There are billions of gallons of water, mostly in the form of steam, in the sky right now, and if it all fell at once it would cause some major problems for millions of people.
Earth is often called the “blue planet” because of the abundance of water on it unlike other planets, both inside and outside the solar system.
About 71% of the Earth’s surface is covered by water, and this abundance of liquid water on the planet has allowed millions of species to evolve and thrive.
According to the US Geological Survey (USGS), 96.5% of the planet’s water supply is in the oceans, but the water doesn’t just stay below; It ascends into the atmosphere as well, as part of the water cycle, also called the hydrological cycle.
But how much water is in the atmosphere? How much water is over our heads now, and if it all fell at once, what effect would it have?
How is the water above us in the first place?
As stated in an article on the Live Science website, there are billions of gallons of water, mostly in the form of vapor, present in the sky now, and if it all fell at once, it would cause some major problems for millions of people.
According to the US Geological Survey, the volume of all water on Earth is estimated at 1.4 billion cubic kilometres.
As a result of the hydrologic cycle, which is one of the major biogeochemical cycles, the Earth’s water does not remain in one place for a long time. Water moves between the oceans, the Earth’s surface, and the atmosphere.
Every day the water evaporates from the seas and is carried in the air and condenses to form clouds, and then returns to the land in the form of precipitation, and finally returns from the land to the sea through the rivers, thus completing the cycle.
What if all the water fell over our heads?
According to the British Encyclopedia Britannica, the evaporated water stays in the atmosphere for 10 days, meaning that the atmosphere is actually immersed in water vapor.
“On average, there is the equivalent of approximately 30 mm of rain in the form of vapor available to fall on any point on the Earth’s surface,” Frederic Fabri, associate professor of environment and department of atmospheric and ocean sciences at McGill University in Canada, says in an email to Live Science. “. “This represents about 25 kilograms of water per square yard (0.9144 metres), and most of it is in the form of steam.”
Fabry adds that given that the Earth’s surface area is about 510 million square kilometers, there is more than about 170 million liters of water in the atmosphere.
He added that if all this mass fell at once, it would raise the level of the global ocean by about 3.8 cm.
Although all this steam falling at once is highly unlikely, such a dramatic rise in sea level is likely to have disastrous consequences.
According to Climate Change Post, if the global sea level rises by just 5 cm, then low-lying cities, such as Mumbai and Kochi in India; Abidjan, Ivory Coast; Jakarta in Indonesia, which has a combined population of more than 28 million and is already prone to coastal flooding, will be “significantly affected”.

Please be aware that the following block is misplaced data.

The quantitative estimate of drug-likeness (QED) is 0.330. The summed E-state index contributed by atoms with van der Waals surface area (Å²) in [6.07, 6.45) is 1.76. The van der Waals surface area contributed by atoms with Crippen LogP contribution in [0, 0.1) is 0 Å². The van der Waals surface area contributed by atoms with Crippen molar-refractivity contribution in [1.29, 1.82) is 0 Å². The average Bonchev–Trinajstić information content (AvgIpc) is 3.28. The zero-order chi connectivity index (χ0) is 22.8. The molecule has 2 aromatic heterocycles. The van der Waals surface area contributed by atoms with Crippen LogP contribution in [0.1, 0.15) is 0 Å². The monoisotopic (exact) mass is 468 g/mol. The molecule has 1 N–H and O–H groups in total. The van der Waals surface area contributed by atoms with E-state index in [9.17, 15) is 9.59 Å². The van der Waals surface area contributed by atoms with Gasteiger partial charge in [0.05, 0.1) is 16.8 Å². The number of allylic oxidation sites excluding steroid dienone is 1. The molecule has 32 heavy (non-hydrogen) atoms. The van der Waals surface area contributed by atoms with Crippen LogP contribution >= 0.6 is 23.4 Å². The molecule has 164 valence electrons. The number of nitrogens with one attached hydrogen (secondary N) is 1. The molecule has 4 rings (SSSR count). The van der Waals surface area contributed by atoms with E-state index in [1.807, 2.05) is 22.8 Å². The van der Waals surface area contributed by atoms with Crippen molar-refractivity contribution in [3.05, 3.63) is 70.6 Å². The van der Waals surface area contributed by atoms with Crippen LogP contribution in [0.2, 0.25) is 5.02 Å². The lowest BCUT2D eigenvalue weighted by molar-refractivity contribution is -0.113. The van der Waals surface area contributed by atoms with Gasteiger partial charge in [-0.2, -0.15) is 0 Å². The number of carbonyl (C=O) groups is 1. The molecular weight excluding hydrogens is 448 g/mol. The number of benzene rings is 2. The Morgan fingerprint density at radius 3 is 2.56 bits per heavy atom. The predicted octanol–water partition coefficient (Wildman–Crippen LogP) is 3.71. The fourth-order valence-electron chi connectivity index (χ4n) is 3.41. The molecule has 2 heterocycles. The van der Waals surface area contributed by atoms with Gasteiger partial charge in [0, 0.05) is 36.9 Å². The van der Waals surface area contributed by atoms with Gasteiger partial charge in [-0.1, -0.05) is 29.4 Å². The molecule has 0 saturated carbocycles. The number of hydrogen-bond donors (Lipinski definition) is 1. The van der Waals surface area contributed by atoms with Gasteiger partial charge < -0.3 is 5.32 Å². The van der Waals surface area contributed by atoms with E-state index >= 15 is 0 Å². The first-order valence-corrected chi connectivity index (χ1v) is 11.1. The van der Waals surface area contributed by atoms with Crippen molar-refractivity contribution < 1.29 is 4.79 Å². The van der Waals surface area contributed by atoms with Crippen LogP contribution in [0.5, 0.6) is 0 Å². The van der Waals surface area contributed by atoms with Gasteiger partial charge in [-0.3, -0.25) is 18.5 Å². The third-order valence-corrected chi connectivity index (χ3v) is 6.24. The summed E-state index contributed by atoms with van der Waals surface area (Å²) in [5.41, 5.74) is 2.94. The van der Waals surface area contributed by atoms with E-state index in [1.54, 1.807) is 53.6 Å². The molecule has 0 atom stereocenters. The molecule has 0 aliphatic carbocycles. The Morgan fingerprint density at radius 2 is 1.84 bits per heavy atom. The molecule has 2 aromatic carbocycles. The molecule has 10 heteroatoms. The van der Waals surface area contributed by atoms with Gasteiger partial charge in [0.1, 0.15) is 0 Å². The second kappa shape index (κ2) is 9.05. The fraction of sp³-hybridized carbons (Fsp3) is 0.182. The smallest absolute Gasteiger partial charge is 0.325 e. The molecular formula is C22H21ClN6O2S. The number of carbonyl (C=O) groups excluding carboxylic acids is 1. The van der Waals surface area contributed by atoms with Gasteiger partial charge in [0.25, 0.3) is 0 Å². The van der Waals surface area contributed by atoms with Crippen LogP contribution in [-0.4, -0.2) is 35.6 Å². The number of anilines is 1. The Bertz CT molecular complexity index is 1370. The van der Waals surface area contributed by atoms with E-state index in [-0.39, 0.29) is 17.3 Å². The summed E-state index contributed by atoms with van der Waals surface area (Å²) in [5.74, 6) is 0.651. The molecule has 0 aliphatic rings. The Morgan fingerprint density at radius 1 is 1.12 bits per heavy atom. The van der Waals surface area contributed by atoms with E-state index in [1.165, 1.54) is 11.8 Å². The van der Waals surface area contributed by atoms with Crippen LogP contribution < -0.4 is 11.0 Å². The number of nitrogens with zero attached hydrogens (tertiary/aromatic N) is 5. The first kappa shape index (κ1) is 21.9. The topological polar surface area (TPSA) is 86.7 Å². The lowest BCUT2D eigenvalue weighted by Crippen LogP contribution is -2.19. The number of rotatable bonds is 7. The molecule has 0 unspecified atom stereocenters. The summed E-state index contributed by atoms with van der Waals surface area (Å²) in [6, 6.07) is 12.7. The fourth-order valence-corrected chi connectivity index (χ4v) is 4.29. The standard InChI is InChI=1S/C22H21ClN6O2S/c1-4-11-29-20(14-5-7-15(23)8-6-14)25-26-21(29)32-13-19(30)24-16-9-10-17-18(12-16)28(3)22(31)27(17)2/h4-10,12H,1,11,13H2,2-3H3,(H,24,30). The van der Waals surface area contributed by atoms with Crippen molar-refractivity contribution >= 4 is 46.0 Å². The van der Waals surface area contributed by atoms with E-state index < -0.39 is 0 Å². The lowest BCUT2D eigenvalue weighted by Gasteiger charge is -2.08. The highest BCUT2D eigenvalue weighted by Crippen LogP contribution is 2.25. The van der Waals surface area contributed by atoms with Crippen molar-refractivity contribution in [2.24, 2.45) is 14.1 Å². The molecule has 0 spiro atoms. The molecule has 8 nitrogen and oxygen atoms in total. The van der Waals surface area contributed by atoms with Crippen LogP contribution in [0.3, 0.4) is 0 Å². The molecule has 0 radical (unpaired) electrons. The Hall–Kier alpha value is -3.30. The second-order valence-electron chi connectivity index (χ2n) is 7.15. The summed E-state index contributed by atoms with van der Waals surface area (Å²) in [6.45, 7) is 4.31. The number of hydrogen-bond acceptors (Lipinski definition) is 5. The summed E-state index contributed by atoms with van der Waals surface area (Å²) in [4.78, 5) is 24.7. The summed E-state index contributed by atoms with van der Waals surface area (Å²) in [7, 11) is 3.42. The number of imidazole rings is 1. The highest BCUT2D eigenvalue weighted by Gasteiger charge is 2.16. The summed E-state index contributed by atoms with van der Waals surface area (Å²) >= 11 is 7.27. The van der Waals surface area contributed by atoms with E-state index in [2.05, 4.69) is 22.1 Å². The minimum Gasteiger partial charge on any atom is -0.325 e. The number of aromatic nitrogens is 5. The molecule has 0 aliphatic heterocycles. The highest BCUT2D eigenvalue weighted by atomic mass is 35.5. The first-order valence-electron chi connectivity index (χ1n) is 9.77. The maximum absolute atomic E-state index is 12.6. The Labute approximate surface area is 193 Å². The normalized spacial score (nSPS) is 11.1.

Additionally, according to a 2017 study published in Scientific Reports, if sea levels rise between 5 and 10 cm, flooding will double in a range of regions, especially in the tropics.
Water does not fall evenly
If all the water in the atmosphere falls spontaneously in some way, it will not fall evenly around the world, because some regions of the Earth are wetter than others.
“The amount of water in the atmosphere is controlled by the balance between the inflow and outflow from the atmosphere,” Fabry says.
The flow in the atmosphere is controlled by evaporation from the surface, and this depends on whether there is water on the surface, as well as on the temperature. The evaporation of water requires a lot of energy, and this energy comes from the warmth of the surface. The warm ocean is where where evaporation is the greatest, while the land areas in the Arctic are the least.
The average amount of water in the atmosphere varies with season and location, but in general, “tropical oceans and humid tropics contain the most water vapor above them, and these move with seasons; land areas in the Arctic or high mountain regions are least,” because the warm air Much better for carrying water.”
Geology and topography are other influencing factors, such as the sloping terrain, which affects how quickly air moves up into the atmosphere, as it cools.
As a result, Fabri says, the mountainous regions “get more than their share of rain”. This partly explains why there was so much rain in Seattle, a city near the Cascade Range, according to the US Geological Survey.
It is worth noting that climate change may affect the amount of vapor in the atmosphere in the coming decades.
“If temperatures rise, evaporation from the surface will increase, and so will the amount of water in the atmosphere,” Fabry says.
As a result, the acceleration of global warming can be visualized. Water vapor is a very effective greenhouse gas, and when more of it is in the atmosphere, it contributes to warming the water and enhancing the greenhouse effect.